Fairfax County Declines Assistance in Protecting Supreme Court Justices as Unconstitutional

By James C. Sherlock

Jeffrey McKay

The Chairman of the Fairfax County Board of Supervisors, a career progressive politician unburdened by a law degree, has declared Fairfax County’s support of federal authorities in execution of federal law to be unconstitutional.

Not unaffordable; not wrong; but unconstitutional.

He offered that opinion to justify his decision that the Fairfax County police will not help the federal government protect three Supreme Court Justices who live in the county.

Nonsense.  That is not the reason.

The Justices who live in the county are all conservatives – Samuel Alito, Amy Coney Barrett and Clarence Thomas – under attack by the left and threatened with personal harm.

That is the reason.

If Justice Kagan had a home in Fairfax County and was threatened, the FCPD would stand up a new division to protect her.  The perimeter would be a half mile in every direction.

From an AP story:

Fairfax County Board of Supervisors Chairman Jeff McKay said Youngkin’s request for a security perimeter is unnecessary and improper. He said establishing a perimeter would amount to creating an unconstitutional neighborhood “checkpoint” that would infringe on First Amendment protest rights. He also noted that protests that have occurred outside Alito’s home in the Fort Hunt neighborhood have been peaceful.

He did not “note” that they would continue to be peaceful.

The unconstitutionality claim appears to have been made up out of thin air, given the federal law that not only permits, but requires, that judges be protected from protests that attempt to influence their official decisions.

The threats.  The Board of Supervisors has prioritized safe streets and neighborhoods.  Note that the Fairfax County Police Department has its own Counterterrorism Unit.  Fairfax has defined terrorism as “the use of force or violence against persons or property for purposes of intimidation, coercion, or ransom”.

Unmentioned by McKay or the story was the fact that the Justices are under public threats to their safety.   “Unnecessary”?  Mackay should check with the U.S. Marshals Service.  Or review the fire bombing of a Wisconsin anti-abortion organization’s office.

Antifa, infamous for violent protests, is directly involved in the opposition. They famously “use force or violence for purposes of intimidation”.

The threats are severe enough that the U.S. Marshals Service has been assigned to lead the federal efforts to protect the justices.   They can not do that properly in Fairfax County without the full cooperation of the Fairfax County police.  That department can choose to cooperate with federal authorities in enforcing federal law in the matter, but Mckay indicates they will not.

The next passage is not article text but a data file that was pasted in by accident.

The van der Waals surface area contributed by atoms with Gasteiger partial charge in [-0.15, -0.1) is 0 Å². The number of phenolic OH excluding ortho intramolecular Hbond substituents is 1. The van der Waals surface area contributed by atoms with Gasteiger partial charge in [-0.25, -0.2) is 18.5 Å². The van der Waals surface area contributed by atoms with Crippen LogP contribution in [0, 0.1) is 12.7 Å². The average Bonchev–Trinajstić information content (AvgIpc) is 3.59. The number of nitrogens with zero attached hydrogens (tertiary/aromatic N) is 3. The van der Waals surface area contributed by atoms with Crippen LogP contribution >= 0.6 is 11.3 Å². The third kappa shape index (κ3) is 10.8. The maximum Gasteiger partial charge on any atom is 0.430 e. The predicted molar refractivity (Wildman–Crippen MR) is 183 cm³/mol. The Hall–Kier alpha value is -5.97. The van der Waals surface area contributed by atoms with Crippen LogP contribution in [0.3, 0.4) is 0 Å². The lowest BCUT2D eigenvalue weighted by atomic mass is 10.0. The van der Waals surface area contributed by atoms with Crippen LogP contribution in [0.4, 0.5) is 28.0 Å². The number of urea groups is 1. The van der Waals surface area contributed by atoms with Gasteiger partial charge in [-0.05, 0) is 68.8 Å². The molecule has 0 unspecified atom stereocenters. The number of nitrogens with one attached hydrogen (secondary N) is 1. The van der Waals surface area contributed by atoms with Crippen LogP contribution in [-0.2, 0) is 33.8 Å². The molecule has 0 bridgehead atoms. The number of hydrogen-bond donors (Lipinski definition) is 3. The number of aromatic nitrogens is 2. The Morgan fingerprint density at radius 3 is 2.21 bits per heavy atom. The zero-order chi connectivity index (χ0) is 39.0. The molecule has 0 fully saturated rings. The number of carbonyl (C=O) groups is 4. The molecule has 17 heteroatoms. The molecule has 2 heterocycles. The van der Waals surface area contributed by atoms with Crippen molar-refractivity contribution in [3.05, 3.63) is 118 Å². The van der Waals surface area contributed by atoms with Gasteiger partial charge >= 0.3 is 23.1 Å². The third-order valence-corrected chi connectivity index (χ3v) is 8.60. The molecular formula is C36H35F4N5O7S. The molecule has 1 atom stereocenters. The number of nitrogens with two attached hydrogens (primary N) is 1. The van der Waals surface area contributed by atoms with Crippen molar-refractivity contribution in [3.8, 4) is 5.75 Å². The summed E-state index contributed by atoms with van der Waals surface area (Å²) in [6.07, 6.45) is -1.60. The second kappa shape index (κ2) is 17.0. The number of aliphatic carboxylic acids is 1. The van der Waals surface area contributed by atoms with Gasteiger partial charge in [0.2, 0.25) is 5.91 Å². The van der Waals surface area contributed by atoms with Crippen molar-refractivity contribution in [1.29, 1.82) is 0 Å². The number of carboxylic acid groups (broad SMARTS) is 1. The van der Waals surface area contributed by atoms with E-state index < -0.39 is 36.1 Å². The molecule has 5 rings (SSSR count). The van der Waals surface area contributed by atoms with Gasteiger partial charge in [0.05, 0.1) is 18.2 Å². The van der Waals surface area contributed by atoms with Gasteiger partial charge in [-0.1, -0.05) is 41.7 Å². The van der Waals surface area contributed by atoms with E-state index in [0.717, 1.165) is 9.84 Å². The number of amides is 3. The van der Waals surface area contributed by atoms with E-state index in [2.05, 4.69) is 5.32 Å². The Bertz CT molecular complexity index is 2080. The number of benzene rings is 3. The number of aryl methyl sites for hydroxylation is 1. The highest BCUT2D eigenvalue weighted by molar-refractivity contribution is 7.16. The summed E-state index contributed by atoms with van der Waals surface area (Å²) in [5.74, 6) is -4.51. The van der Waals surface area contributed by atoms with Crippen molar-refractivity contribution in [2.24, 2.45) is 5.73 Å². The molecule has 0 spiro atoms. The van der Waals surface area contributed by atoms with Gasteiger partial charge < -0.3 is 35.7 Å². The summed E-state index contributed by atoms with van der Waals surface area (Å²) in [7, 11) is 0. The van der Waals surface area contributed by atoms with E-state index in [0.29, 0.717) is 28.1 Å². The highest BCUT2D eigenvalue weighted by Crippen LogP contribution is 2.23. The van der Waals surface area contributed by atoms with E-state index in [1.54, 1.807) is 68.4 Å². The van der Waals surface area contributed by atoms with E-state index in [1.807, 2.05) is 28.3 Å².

The policing options.

When federal, state and local jurisdictions cooperate on a case, it is because each needs the others.

Each has specific resources, not only legal and financial but also investigative resources. Each will investigate what their assignments and warrants will permit. Each will charge what their laws permit.

They do it every single day in Virginia and across the country in cases big and small.  It happens daily after the fact at the incident command level and in major pre-planned events like a presidential inauguration or Super Bowl.  Since 9/11, such coordination has been formalized into standing joint task forces across the country.

The Virginia State Police, which the Governor can control, is short hundreds of troopers.   The many statutory missions of the state police do not include policing neighborhoods.

Policing Fairfax County neighborhoods is the role of the Fairfax County Police Department (FCPD).  None of us would have that responsibility moved to the state or federal government.

Unconstitutionality claim.  Mr. McKay’s unconstitutionality claim is challenged by the fact that a federal law prohibiting picketing of the justices’ homes has been in place undisturbed by court decisions since 1950.

Mckay’s statement implied that 18 U.S. Code § 1507 Picketing or parading is unconstitutional.

Whoever, with the intent of interfering with, obstructing, or impeding the administration of justice, or with the intent of influencing any judge, juror, witness, or court officer, in the discharge of his duty, pickets or parades in or near a building housing a court of the United States, or in or near a building or residence occupied or used by such judge, juror, witness, or court officer, or with such intent uses any sound-truck or similar device or resorts to any other demonstration in or near any such building or residence, shall be fined under this title or imprisoned not more than one year, or both. (emphasis added).

Nothing in this section shall interfere with or prevent the exercise by any court of the United States of its power to punish for contempt.

Since 18 U.S. Code § 1507 has been in place since 1950, it appears that the Fairfax County Board of Supervisors may need a better constitutional lawyer before Mackay speaks on the subject.

The Fairfax Board also positions § 18.2-419. Picketing or disrupting tranquility of home as unconstitutional.  I assume they will inform the General Assembly.

What to do?

The FCPD should do its job.  Unless it has withdrawn from the regional Joint Terrorism Task Force (JTTF), it and other national capitol region jurisdictions can use that venue to cooperate with the federal government to protect the Justices.

If the Board of Supervisors will permit it to do so.

Updated May 13 at noon.